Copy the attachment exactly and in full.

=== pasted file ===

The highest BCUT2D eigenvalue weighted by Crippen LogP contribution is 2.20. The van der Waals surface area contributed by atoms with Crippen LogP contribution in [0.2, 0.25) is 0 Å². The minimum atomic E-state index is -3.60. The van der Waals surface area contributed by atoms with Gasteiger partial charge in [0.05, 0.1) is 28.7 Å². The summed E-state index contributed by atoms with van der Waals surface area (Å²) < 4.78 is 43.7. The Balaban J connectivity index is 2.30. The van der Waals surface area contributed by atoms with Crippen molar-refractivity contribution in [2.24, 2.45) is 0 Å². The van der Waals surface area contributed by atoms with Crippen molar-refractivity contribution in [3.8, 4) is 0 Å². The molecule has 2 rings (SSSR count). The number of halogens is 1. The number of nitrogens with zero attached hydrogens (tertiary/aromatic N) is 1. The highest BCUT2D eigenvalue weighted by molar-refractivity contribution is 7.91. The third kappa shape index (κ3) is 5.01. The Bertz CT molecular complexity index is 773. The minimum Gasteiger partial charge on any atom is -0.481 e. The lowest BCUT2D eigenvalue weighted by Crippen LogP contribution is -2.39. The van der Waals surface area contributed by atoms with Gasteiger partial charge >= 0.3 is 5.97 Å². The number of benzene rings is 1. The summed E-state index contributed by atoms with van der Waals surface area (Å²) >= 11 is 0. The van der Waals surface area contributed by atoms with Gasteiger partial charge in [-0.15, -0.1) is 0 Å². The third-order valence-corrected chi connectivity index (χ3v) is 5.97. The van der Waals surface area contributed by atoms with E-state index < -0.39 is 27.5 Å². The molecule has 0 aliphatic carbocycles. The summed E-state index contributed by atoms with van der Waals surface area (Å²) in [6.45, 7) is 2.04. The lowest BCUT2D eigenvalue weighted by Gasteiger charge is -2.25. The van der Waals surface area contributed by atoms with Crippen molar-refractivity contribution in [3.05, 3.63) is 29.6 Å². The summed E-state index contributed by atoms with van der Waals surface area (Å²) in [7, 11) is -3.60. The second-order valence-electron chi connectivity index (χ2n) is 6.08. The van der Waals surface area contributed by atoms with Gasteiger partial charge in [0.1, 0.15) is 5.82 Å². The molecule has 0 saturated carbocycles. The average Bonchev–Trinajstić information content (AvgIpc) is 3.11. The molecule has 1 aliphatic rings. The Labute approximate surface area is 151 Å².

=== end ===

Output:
The highest BCUT2D eigenvalue weighted by Crippen LogP contribution is 2.20. The van der Waals surface area contributed by atoms with Crippen LogP contribution in [0.2, 0.25) is 0 Å². The minimum atomic E-state index is -3.60. The van der Waals surface area contributed by atoms with Gasteiger partial charge in [0.05, 0.1) is 28.7 Å². The summed E-state index contributed by atoms with van der Waals surface area (Å²) < 4.78 is 43.7. The Balaban J connectivity index is 2.30. The van der Waals surface area contributed by atoms with Crippen molar-refractivity contribution in [2.24, 2.45) is 0 Å². The van der Waals surface area contributed by atoms with Crippen molar-refractivity contribution in [3.8, 4) is 0 Å². The molecule has 2 rings (SSSR count). The number of halogens is 1. The number of nitrogens with zero attached hydrogens (tertiary/aromatic N) is 1. The highest BCUT2D eigenvalue weighted by molar-refractivity contribution is 7.91. The third kappa shape index (κ3) is 5.01. The Bertz CT molecular complexity index is 773. The minimum Gasteiger partial charge on any atom is -0.481 e. The lowest BCUT2D eigenvalue weighted by Crippen LogP contribution is -2.39. The van der Waals surface area contributed by atoms with Gasteiger partial charge >= 0.3 is 5.97 Å². The number of benzene rings is 1. The summed E-state index contributed by atoms with van der Waals surface area (Å²) >= 11 is 0. The van der Waals surface area contributed by atoms with Gasteiger partial charge in [-0.15, -0.1) is 0 Å². The third-order valence-corrected chi connectivity index (χ3v) is 5.97. The van der Waals surface area contributed by atoms with E-state index < -0.39 is 27.5 Å². The molecule has 0 aliphatic carbocycles. The summed E-state index contributed by atoms with van der Waals surface area (Å²) in [6.45, 7) is 2.04. The lowest BCUT2D eigenvalue weighted by Gasteiger charge is -2.25. The van der Waals surface area contributed by atoms with Crippen molar-refractivity contribution in [3.05, 3.63) is 29.6 Å². The summed E-state index contributed by atoms with van der Waals surface area (Å²) in [7, 11) is -3.60. The second-order valence-electron chi connectivity index (χ2n) is 6.08. The van der Waals surface area contributed by atoms with Gasteiger partial charge in [0.1, 0.15) is 5.82 Å². The molecule has 0 saturated carbocycles. The average Bonchev–Trinajstić information content (AvgIpc) is 3.11. The molecule has 1 aliphatic rings. The Labute approximate surface area is 151 Å².